Steyer Strategy Has a Plus Side

Joel Fox
Editor and Co-Publisher of Fox and Hounds Daily

Tom Steyer missed the first two rounds of the presidential debates because he entered the race late. Many pundits decreed that Steyer, a California billionaire activist, jumped into the presidential contest too late. But that strategy could pay off if Steyer manages to make the next debates while the forest of candidates is cleared of dead wood.

While 20 candidates were working the hustings searching for votes, Steyer was not engaged as a candidate but remained visible because of his major TV buys to support impeachment of President Trump. 

Many of the lesser-known candidates used the debates to raise their profiles. While Steyer also needs to be introduced to the great mass of voters who often don’t pay attention to politics until an election gets close, he’s done some of that introduction work through his Trump impeachment campaign.

The effort to impeach Trump appears stalled, chiefly because San Francisco’s Nancy Pelosi, Speaker of the House, sees an impeachment effort at this stage of the presidential campaign as a political mistake. She’s probably right.

But that hasn’t stopped Steyer from pursuing impeachment and he can point to his major issue of impeachment catching on with congressional Democrats. More than half of the majority party in the House supports beginning the impeachment process as do half of California’s congressional Democrats.

Undoubtedly, the impeachment effort will fade if the impeachment process doesn’t actually begin and the primary season starts in earnest, Steyer will have to emphasize other issues on his agenda. The point here being it has given him some name ID.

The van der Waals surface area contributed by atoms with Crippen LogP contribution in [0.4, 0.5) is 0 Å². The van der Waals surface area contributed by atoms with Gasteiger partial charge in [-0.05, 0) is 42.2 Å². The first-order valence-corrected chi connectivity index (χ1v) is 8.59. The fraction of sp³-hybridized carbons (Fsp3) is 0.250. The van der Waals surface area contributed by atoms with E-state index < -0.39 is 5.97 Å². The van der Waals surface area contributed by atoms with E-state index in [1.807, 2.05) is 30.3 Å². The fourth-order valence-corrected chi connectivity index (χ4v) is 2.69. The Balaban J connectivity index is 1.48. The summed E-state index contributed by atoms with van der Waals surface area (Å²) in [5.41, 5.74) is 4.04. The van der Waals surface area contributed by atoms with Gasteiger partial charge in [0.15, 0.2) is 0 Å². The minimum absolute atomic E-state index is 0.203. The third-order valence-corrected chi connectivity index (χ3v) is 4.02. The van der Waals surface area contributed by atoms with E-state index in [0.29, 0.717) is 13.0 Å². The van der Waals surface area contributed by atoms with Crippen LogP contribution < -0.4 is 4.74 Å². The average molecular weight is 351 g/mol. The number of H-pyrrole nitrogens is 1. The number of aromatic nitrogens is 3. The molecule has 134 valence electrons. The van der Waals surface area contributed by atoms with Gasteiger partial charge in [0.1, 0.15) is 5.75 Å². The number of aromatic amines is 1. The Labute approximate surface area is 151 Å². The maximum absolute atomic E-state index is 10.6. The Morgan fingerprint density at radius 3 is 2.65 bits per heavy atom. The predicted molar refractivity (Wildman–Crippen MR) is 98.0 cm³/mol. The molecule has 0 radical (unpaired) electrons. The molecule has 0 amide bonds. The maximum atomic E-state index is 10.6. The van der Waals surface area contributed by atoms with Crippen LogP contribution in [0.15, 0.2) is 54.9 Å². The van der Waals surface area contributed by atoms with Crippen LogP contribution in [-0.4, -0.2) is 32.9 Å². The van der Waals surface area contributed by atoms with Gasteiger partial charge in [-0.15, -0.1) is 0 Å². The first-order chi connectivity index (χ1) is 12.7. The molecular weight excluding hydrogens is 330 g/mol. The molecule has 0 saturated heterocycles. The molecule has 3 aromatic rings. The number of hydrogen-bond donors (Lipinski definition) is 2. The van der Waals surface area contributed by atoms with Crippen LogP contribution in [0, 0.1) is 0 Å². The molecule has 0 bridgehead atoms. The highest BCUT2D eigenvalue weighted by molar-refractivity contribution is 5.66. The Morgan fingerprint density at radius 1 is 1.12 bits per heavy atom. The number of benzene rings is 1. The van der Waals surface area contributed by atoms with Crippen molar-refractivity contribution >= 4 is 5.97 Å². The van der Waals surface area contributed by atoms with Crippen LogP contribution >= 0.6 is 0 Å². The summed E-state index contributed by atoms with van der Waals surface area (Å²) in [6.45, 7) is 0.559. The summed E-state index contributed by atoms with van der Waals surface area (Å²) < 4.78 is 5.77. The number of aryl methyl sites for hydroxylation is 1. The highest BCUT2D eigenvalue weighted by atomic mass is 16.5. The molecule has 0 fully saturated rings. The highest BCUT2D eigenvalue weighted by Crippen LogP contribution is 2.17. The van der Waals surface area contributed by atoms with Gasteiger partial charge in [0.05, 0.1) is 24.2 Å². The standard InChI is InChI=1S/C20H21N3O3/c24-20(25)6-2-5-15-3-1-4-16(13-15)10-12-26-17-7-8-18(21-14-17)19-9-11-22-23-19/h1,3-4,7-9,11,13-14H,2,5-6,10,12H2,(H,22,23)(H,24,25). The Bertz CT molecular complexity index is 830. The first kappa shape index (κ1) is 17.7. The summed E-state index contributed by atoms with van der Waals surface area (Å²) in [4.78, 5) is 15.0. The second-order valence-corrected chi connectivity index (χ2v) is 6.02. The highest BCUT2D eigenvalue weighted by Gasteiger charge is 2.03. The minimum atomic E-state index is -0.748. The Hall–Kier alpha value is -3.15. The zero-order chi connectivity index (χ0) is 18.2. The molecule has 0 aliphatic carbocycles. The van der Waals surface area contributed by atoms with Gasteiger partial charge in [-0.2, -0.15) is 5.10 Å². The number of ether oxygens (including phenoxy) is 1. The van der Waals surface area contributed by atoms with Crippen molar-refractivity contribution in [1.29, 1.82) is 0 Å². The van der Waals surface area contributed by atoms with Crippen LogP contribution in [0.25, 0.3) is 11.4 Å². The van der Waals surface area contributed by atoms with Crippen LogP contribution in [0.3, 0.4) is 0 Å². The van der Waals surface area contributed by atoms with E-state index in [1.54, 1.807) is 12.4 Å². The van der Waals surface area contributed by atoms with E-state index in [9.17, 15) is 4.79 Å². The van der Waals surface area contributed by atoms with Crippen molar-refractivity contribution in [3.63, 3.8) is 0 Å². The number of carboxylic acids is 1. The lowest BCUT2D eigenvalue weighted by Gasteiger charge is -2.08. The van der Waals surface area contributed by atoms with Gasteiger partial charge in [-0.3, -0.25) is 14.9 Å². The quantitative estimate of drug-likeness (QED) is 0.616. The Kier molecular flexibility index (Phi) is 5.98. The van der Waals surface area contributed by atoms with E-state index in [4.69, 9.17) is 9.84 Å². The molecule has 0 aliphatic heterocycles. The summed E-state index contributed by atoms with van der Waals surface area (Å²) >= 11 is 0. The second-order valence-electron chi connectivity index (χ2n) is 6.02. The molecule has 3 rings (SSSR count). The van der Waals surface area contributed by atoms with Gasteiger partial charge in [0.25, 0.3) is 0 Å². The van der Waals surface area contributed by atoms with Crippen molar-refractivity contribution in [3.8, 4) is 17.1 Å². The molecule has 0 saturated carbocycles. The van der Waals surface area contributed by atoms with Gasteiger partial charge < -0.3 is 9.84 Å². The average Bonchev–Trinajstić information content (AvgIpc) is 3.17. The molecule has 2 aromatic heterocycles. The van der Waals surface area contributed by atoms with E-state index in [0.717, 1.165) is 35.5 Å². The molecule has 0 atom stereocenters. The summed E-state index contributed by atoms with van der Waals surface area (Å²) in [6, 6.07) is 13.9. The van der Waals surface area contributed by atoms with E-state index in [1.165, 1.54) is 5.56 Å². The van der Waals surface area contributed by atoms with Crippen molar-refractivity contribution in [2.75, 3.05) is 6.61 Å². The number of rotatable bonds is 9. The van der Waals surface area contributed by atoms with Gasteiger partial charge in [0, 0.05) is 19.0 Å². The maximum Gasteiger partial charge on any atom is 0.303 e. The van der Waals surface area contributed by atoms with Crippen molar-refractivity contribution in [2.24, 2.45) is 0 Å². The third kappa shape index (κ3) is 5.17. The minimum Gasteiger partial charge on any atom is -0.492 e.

But the idea that he waited too long to jump into the race  actually could work in his favor if he’s up on the stage with the remaining 7 or 8 candidates who survive the shift to higher standards to qualify for the September and October debates. (There is a good chance we will not see two nights of candidate debates anymore, a relief to candidates and audiences alike.)

For the September and October debates, candidates must receive at least 2% support in at least four polls which may be national polls, or polls in Iowa, New Hampshire, South Carolina, and/or Nevada.

Steyer has reached 4% in a poll done in Iowa, New Hampshire and South Carolina.  He also received 2% nationally in Emerson College polling but the Democratic National Committee does not recognize all polls measuring the presidential race.

Still, the polling results indicate he could achieve the necessary polling numbers by the August 28 deadline. In addition, with Steyer’s resources it is possible to send out a network of fundraisers to attempt to secure the necessary number of donors needed to qualify via the number of donors who contribute to his campaign. 

The delayed strategy works if he is on a debate stage with fewer candidates than we have seen so far. It could happen.

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